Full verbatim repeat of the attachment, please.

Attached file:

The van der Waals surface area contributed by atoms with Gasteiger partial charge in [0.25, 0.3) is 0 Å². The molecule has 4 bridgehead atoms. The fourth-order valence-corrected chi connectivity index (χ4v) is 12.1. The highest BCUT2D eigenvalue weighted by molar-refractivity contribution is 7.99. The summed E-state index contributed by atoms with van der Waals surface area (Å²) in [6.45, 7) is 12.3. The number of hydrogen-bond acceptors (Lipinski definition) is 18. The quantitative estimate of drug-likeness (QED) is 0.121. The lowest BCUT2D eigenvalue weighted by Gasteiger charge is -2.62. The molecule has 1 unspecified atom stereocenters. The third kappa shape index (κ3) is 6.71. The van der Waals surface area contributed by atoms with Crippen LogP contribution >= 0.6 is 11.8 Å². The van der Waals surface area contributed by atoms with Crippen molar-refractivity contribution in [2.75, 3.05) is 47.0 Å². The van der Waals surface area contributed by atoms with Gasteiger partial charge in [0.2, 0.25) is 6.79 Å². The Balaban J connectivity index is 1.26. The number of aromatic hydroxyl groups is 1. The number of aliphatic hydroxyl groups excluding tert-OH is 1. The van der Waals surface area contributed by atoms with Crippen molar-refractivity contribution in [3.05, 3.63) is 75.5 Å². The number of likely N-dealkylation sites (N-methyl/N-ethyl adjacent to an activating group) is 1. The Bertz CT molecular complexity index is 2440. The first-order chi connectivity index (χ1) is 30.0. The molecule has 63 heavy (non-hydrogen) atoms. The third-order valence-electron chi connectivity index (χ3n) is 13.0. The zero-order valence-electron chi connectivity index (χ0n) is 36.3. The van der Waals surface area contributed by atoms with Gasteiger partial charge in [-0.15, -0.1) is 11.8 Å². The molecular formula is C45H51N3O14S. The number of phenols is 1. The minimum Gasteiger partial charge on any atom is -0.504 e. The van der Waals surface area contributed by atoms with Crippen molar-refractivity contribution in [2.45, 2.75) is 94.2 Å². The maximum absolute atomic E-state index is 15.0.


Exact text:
The van der Waals surface area contributed by atoms with Gasteiger partial charge in [0.25, 0.3) is 0 Å². The molecule has 4 bridgehead atoms. The fourth-order valence-corrected chi connectivity index (χ4v) is 12.1. The highest BCUT2D eigenvalue weighted by molar-refractivity contribution is 7.99. The summed E-state index contributed by atoms with van der Waals surface area (Å²) in [6.45, 7) is 12.3. The number of hydrogen-bond acceptors (Lipinski definition) is 18. The quantitative estimate of drug-likeness (QED) is 0.121. The lowest BCUT2D eigenvalue weighted by Gasteiger charge is -2.62. The molecule has 1 unspecified atom stereocenters. The third kappa shape index (κ3) is 6.71. The van der Waals surface area contributed by atoms with Crippen LogP contribution >= 0.6 is 11.8 Å². The van der Waals surface area contributed by atoms with Crippen molar-refractivity contribution in [2.75, 3.05) is 47.0 Å². The van der Waals surface area contributed by atoms with Gasteiger partial charge in [0.2, 0.25) is 6.79 Å². The Balaban J connectivity index is 1.26. The number of aromatic hydroxyl groups is 1. The number of aliphatic hydroxyl groups excluding tert-OH is 1. The van der Waals surface area contributed by atoms with Crippen molar-refractivity contribution in [3.05, 3.63) is 75.5 Å². The number of likely N-dealkylation sites (N-methyl/N-ethyl adjacent to an activating group) is 1. The Bertz CT molecular complexity index is 2440. The first-order chi connectivity index (χ1) is 30.0. The molecule has 63 heavy (non-hydrogen) atoms. The third-order valence-electron chi connectivity index (χ3n) is 13.0. The zero-order valence-electron chi connectivity index (χ0n) is 36.3. The van der Waals surface area contributed by atoms with Gasteiger partial charge in [-0.15, -0.1) is 11.8 Å². The molecular formula is C45H51N3O14S. The number of phenols is 1. The minimum Gasteiger partial charge on any atom is -0.504 e. The van der Waals surface area contributed by atoms with Crippen molar-refractivity contribution in [2.45, 2.75) is 94.2 Å². The maximum absolute atomic E-state index is 15.0.